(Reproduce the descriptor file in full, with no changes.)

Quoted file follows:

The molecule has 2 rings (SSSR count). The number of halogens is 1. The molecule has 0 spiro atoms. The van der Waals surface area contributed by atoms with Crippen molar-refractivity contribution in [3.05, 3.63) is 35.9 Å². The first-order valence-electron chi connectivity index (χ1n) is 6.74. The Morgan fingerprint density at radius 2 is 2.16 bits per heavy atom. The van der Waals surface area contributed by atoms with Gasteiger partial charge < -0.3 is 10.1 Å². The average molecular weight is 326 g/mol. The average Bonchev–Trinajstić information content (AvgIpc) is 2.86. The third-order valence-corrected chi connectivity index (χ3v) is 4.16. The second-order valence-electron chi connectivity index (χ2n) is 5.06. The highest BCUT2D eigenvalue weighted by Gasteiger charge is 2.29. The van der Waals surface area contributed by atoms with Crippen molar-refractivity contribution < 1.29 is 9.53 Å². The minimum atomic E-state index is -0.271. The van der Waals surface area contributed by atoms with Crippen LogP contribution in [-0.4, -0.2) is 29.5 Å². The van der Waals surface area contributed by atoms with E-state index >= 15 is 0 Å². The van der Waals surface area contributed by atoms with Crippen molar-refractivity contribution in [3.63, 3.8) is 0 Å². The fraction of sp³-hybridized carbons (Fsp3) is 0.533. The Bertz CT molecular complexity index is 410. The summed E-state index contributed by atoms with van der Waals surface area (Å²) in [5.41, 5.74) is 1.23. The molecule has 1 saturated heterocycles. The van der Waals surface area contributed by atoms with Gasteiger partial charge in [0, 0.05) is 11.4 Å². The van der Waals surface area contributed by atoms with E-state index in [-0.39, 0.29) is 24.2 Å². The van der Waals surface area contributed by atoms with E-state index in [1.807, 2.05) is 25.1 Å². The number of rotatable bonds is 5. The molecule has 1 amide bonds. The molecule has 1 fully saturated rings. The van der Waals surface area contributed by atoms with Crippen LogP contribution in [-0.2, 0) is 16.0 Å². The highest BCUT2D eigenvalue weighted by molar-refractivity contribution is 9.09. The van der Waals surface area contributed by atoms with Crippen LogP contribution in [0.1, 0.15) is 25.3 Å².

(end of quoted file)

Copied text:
The molecule has 2 rings (SSSR count). The number of halogens is 1. The molecule has 0 spiro atoms. The van der Waals surface area contributed by atoms with Crippen molar-refractivity contribution in [3.05, 3.63) is 35.9 Å². The first-order valence-electron chi connectivity index (χ1n) is 6.74. The Morgan fingerprint density at radius 2 is 2.16 bits per heavy atom. The van der Waals surface area contributed by atoms with Gasteiger partial charge < -0.3 is 10.1 Å². The average molecular weight is 326 g/mol. The average Bonchev–Trinajstić information content (AvgIpc) is 2.86. The third-order valence-corrected chi connectivity index (χ3v) is 4.16. The second-order valence-electron chi connectivity index (χ2n) is 5.06. The highest BCUT2D eigenvalue weighted by Gasteiger charge is 2.29. The van der Waals surface area contributed by atoms with Crippen molar-refractivity contribution < 1.29 is 9.53 Å². The minimum atomic E-state index is -0.271. The van der Waals surface area contributed by atoms with Crippen LogP contribution in [-0.4, -0.2) is 29.5 Å². The van der Waals surface area contributed by atoms with E-state index >= 15 is 0 Å². The van der Waals surface area contributed by atoms with Crippen molar-refractivity contribution in [3.63, 3.8) is 0 Å². The fraction of sp³-hybridized carbons (Fsp3) is 0.533. The Bertz CT molecular complexity index is 410. The summed E-state index contributed by atoms with van der Waals surface area (Å²) in [5.41, 5.74) is 1.23. The molecule has 1 saturated heterocycles. The van der Waals surface area contributed by atoms with Gasteiger partial charge in [0, 0.05) is 11.4 Å². The van der Waals surface area contributed by atoms with E-state index in [-0.39, 0.29) is 24.2 Å². The van der Waals surface area contributed by atoms with E-state index in [1.807, 2.05) is 25.1 Å². The number of rotatable bonds is 5. The molecule has 1 amide bonds. The molecule has 1 fully saturated rings. The van der Waals surface area contributed by atoms with Crippen LogP contribution in [-0.2, 0) is 16.0 Å². The highest BCUT2D eigenvalue weighted by molar-refractivity contribution is 9.09. The van der Waals surface area contributed by atoms with Crippen LogP contribution in [0.1, 0.15) is 25.3 Å².